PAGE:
BRYCE I remember that moment in Toronto so vividly! There’s another documentary that I’m getting ready to start, and I promise you there’s a catch sequence. I can’t tell you how it relates, exactly, but I guarantee there is a catch sequence.
I’ll hold you to that. Ron, I want to ask you about the completely harrowing opening sequence of your film, which consists largely of cellphone footage of the fire. If you’re going to make a movie called “Rebuilding Paradise,” you need to show what they’re rebuilding from. But when you went you had mentioned that that opening sequence where basically what we’re watching is we’re there with your camera crew, the fire had already taken place. Were you confident that there was enough footage for that opening stretch of the film?
RON Yeah, we felt like there was probably enough news coverage just to set the stage. And of course we were there shortly the devastation.
BRYCE We were super worried about you because of the air. I remember you were going in there just days after.
RON I’ve never experienced anything like that. And that’s a town that I know — my other-in-law Vivian lived the last three or four years of her life in Paradise, and I’d been there many, many times to visit relatives in Redding, very nearby. So when this came along, it became much more personal to me. And as Gladys (Mae Murphy) and Mickey (Watanabe Milmore), our editors, started collecting this footage, people sending in their footage to our Facebook page. We had hours and hours and hours.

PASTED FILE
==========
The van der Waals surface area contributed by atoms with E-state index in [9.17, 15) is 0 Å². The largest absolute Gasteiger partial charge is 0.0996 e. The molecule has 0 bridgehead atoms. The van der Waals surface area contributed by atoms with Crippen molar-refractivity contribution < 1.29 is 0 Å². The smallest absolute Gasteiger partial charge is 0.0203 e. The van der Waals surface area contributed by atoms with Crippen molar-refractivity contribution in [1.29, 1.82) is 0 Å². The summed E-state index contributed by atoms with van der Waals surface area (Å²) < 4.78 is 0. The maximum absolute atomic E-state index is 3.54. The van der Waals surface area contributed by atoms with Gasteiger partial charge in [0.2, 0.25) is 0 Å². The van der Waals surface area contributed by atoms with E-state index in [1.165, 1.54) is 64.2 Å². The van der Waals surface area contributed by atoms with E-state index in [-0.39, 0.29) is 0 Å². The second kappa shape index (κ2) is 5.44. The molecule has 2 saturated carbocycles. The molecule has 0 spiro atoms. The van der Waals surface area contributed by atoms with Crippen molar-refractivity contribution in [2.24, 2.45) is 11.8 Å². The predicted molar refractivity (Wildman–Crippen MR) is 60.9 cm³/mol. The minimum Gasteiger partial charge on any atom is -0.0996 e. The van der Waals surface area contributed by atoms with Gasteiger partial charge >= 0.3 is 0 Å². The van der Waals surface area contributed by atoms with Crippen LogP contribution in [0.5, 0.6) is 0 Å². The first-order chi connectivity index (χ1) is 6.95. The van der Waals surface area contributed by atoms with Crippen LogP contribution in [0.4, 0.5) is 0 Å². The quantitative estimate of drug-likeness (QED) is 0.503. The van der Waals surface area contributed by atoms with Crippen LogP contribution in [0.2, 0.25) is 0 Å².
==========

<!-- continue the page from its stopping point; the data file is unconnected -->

We all sat down and looked at it and said, “We need to show this. This is like ‘Saving Private Ryan,’ where you just drop people into the crisis.” We had no idea it would play such a significant role, but there are so many surprises when making a documentary, especially a verite documentary.
Editing is one of my favorite parts of filmmaking, but it was very interesting to be literally editing “Rebuilding Paradise” in one building and then going three blocks over in New York and editing “Hillbilly Elegy.” They’re both about communities that are sort of built and sustained by these kind of rugged individualists. I think “Hillbilly Elegy” was influenced a little bit more by some of the editorial choices I was making on “Rebuilding Paradise” than the other way around, but it definitely had an impact in a few sequences.
It’s well known that you wanted to become a director early in your career, and you made a deal with Roger Corman to direct your first film. Bryce, did you want to direct early in your career as well?
BRYCE Definitely. I’m in love with the movie set. Like, that’s my happy place. As a kid, I think my desire to be a storyteller, to be an actor, really just manifested in me badly wanting a walkie-talkie. The first 10 years of my life, maybe even a little bit more, I really thought that I wanted to be a first A.D. Now, I don’t want to step away from acting in the same way that my dad has. I want to continue to be an actor and to continue to be a director and to explore other forms of storytelling.
RON I’m going to jump in here as a dad. Underneath it all, she’s a really excellent writer. Always was. She could write her way out of a problem. She didn’t have to study all year–she could just write the paper at the end. I was chagrined, but at the same time, she’s a natural storyteller.
And now you could be competing against each other in the Oscar documentary race. Trash talking seems like a very un-Howard-like thing to do, but is there any going on?
RON As corny as this is, if that were to occur, I’d be rooting against myself for the first time in my entire life.